Super Tuesday: John Adams

Posted 12 November, 2013 by April @ The Steadfast Reader in Reviews

Super Tuesday: John AdamsJohn Adams by David McCullough
Published by Simon and Schuster on December 11th 2012
Genres: Biography & Autobiography, General
Pages: 752

A huge bestseller in America, David McCullough's JOHN ADAMS tells the extraordinary story of the brilliant, fiercely independent, often irascible, always honest Yankee patriot -- 'the colossus of independence', as Thomas Jefferson called him -- who spared nothing in his zeal for the American Revolution and who rose to become the second President of the United States.Both a riveting portrait of an abundantly human man and a vivid evocation of his time, JOHN ADAMS has the sweep and vitality of a great novel, taking us from the Boston Massacre to Philadelphia in 1776 to the Versailles of Louis XVI, from Spain to Amsterdam to London, where Adams was the first American to stand before King George III as a representative of the new nation.This is history on a grand scale -- a book about politics and war, but also about human nature, love, faith, virtue, ambition, friendship and betrayal, and the far-reaching consequences of noble ideas. Above all, it is an enthralling, often surprising story of one of the most important and fascinating Americans who ever lived.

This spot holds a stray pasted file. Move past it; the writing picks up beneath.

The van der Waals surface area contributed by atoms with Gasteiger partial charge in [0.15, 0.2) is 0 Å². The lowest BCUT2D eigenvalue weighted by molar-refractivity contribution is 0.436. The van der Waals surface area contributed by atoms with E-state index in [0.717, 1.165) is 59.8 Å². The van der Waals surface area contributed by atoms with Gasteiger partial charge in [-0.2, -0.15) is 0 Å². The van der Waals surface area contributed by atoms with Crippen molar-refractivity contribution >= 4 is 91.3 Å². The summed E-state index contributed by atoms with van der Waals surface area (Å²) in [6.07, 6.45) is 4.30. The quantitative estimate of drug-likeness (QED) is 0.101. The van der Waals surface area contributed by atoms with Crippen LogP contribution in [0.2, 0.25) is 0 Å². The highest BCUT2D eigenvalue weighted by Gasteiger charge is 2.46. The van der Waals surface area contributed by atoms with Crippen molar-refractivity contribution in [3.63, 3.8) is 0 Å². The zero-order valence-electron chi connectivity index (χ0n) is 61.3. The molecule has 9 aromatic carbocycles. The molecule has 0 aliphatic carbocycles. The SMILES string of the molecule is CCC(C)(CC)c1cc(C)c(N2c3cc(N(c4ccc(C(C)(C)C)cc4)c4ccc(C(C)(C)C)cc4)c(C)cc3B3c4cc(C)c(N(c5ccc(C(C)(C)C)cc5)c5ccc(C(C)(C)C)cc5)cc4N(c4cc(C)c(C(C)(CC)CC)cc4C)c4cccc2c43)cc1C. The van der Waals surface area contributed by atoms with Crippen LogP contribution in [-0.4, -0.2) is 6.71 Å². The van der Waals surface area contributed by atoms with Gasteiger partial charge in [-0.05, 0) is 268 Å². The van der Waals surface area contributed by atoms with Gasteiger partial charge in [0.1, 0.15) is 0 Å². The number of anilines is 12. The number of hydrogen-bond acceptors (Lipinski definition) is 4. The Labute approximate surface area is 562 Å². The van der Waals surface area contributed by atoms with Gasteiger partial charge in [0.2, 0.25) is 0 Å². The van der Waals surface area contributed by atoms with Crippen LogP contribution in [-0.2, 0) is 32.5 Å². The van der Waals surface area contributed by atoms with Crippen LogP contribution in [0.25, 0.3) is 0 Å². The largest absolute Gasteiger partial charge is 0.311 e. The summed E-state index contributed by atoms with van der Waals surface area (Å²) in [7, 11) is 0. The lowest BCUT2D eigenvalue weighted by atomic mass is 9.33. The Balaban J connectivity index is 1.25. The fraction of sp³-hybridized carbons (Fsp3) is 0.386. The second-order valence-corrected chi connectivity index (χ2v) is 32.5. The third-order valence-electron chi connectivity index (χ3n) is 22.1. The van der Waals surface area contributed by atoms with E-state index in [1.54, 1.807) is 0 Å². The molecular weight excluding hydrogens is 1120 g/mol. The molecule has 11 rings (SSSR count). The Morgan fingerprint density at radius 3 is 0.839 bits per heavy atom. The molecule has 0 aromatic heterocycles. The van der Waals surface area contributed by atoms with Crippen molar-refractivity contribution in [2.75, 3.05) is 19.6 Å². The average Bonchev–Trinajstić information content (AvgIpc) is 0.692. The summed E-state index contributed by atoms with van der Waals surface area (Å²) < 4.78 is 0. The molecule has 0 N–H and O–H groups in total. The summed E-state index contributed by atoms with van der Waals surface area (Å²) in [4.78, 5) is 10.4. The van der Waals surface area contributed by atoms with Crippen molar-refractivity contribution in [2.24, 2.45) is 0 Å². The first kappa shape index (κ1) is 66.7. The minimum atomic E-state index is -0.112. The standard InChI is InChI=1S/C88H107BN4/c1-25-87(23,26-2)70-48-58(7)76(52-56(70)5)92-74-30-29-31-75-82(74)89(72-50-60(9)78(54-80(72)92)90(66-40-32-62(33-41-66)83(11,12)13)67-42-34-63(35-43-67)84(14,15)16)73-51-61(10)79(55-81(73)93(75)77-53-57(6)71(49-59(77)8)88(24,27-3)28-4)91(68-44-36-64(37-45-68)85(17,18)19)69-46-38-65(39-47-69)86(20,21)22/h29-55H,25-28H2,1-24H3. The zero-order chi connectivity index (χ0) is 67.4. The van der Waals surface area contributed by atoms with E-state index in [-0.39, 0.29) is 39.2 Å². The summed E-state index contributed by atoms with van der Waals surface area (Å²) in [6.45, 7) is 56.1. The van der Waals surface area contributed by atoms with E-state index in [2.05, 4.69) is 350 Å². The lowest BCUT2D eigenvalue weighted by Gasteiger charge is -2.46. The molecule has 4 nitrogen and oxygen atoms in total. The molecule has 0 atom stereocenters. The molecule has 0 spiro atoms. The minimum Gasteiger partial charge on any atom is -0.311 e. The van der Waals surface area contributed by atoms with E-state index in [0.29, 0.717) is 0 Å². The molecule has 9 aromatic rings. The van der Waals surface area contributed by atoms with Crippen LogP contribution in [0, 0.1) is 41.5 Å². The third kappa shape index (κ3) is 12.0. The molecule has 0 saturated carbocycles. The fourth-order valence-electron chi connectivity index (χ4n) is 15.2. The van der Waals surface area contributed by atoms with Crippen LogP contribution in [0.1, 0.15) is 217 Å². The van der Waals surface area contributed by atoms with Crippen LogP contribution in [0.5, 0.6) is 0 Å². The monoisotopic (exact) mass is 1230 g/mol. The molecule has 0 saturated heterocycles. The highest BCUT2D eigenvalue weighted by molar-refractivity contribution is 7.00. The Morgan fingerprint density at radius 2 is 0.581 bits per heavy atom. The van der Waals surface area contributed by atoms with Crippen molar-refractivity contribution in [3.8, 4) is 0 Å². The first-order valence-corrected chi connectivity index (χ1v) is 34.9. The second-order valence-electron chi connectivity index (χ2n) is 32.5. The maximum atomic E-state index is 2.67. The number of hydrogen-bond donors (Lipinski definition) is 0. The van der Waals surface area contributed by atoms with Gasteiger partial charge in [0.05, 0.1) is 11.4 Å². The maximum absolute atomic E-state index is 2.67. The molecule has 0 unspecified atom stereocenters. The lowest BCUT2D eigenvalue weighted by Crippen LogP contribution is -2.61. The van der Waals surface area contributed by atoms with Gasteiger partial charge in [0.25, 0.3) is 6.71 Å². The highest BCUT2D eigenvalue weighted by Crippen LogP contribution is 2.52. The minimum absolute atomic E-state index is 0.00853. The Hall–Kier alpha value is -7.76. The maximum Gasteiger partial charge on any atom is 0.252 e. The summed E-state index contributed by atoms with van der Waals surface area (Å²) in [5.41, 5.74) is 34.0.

This fits in nicely with Non-fiction November being hosted by Sophisticated Dorkiness and Regular Rumination. This week it’s Be/Ask/Become the expert. I’ve read widely on George Washington (personal hero) but I’m working on expanding that body of knowledge to other U.S. Presidents and Revolutionary War heroes. So, I bring you John Adams!

I hate that it’s an abridged edition – alas it was all the library had. I found the contrast between Washington (who will always be my hero) and Adams very interesting. The fact that Adams seems to have expressed many of the basic rights that were put into the Constitution long before the Constitution was ever written is amazing.

Also interesting is the contrast between Washington’s youthful desire (and many attempts) to be commissioned fully by the British Army (instead of just a colonial commission). Adams on the other hand turned down a lucrative royal appointment because he disagreed so vehemently with the British on taxation without representation.

This book was fantastic. I feel like Adams’ life and presidency are overshadowed with the likes of men like Washington, Madison, and Jefferson (ironically, all from Virginia). But Adams is truly one of the unsung heroes of the revolution. If Jefferson was the pen behind the ‘Declaration of Independence’ then Adams was the voice.

Narration was good. 

April @ The Steadfast Reader


Comments are closed.